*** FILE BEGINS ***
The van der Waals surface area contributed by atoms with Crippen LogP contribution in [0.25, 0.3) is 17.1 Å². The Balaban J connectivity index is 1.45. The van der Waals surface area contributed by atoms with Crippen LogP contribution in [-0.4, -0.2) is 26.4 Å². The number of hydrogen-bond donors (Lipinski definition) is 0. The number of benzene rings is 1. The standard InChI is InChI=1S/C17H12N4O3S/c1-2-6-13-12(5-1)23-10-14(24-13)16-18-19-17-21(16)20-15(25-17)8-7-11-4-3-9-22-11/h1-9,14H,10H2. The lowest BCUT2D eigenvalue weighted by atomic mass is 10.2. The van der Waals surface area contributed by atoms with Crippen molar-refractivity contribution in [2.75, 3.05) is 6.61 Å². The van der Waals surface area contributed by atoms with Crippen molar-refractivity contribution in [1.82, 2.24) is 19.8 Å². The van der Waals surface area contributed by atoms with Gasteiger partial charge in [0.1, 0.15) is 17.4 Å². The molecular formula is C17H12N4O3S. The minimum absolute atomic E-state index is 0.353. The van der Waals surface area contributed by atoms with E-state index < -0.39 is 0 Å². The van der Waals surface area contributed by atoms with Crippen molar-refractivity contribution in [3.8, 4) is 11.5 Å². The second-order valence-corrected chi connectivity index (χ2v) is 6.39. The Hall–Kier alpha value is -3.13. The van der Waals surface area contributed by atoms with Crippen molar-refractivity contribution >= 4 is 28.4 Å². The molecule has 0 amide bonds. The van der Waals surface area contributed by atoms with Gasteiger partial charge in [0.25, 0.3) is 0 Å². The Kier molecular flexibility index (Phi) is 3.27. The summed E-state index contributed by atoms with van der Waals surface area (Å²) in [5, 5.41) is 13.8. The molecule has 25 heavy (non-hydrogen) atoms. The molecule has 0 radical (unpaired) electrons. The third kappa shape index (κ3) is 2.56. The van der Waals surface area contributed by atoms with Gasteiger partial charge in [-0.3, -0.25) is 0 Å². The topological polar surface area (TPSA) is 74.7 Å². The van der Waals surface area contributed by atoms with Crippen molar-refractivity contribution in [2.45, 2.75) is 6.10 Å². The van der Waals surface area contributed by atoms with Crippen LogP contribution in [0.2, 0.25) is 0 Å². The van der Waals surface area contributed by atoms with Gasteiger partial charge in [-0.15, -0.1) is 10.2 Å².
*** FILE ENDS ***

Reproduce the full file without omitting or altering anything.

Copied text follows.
The van der Waals surface area contributed by atoms with Crippen LogP contribution in [0.25, 0.3) is 17.1 Å². The Balaban J connectivity index is 1.45. The van der Waals surface area contributed by atoms with Crippen LogP contribution in [-0.4, -0.2) is 26.4 Å². The number of hydrogen-bond donors (Lipinski definition) is 0. The number of benzene rings is 1. The standard InChI is InChI=1S/C17H12N4O3S/c1-2-6-13-12(5-1)23-10-14(24-13)16-18-19-17-21(16)20-15(25-17)8-7-11-4-3-9-22-11/h1-9,14H,10H2. The lowest BCUT2D eigenvalue weighted by atomic mass is 10.2. The van der Waals surface area contributed by atoms with Crippen molar-refractivity contribution in [2.75, 3.05) is 6.61 Å². The van der Waals surface area contributed by atoms with Crippen molar-refractivity contribution in [1.82, 2.24) is 19.8 Å². The van der Waals surface area contributed by atoms with Gasteiger partial charge in [0.1, 0.15) is 17.4 Å². The molecular formula is C17H12N4O3S. The minimum absolute atomic E-state index is 0.353. The van der Waals surface area contributed by atoms with E-state index < -0.39 is 0 Å². The van der Waals surface area contributed by atoms with Crippen molar-refractivity contribution in [3.8, 4) is 11.5 Å². The second-order valence-corrected chi connectivity index (χ2v) is 6.39. The Hall–Kier alpha value is -3.13. The van der Waals surface area contributed by atoms with Crippen molar-refractivity contribution >= 4 is 28.4 Å². The molecule has 0 amide bonds. The van der Waals surface area contributed by atoms with Gasteiger partial charge in [0.25, 0.3) is 0 Å². The Kier molecular flexibility index (Phi) is 3.27. The summed E-state index contributed by atoms with van der Waals surface area (Å²) in [5, 5.41) is 13.8. The molecule has 25 heavy (non-hydrogen) atoms. The molecule has 0 radical (unpaired) electrons. The third kappa shape index (κ3) is 2.56. The van der Waals surface area contributed by atoms with Gasteiger partial charge in [-0.3, -0.25) is 0 Å². The topological polar surface area (TPSA) is 74.7 Å². The van der Waals surface area contributed by atoms with Crippen molar-refractivity contribution in [2.45, 2.75) is 6.10 Å². The van der Waals surface area contributed by atoms with Crippen LogP contribution in [0.2, 0.25) is 0 Å². The van der Waals surface area contributed by atoms with Gasteiger partial charge in [-0.15, -0.1) is 10.2 Å².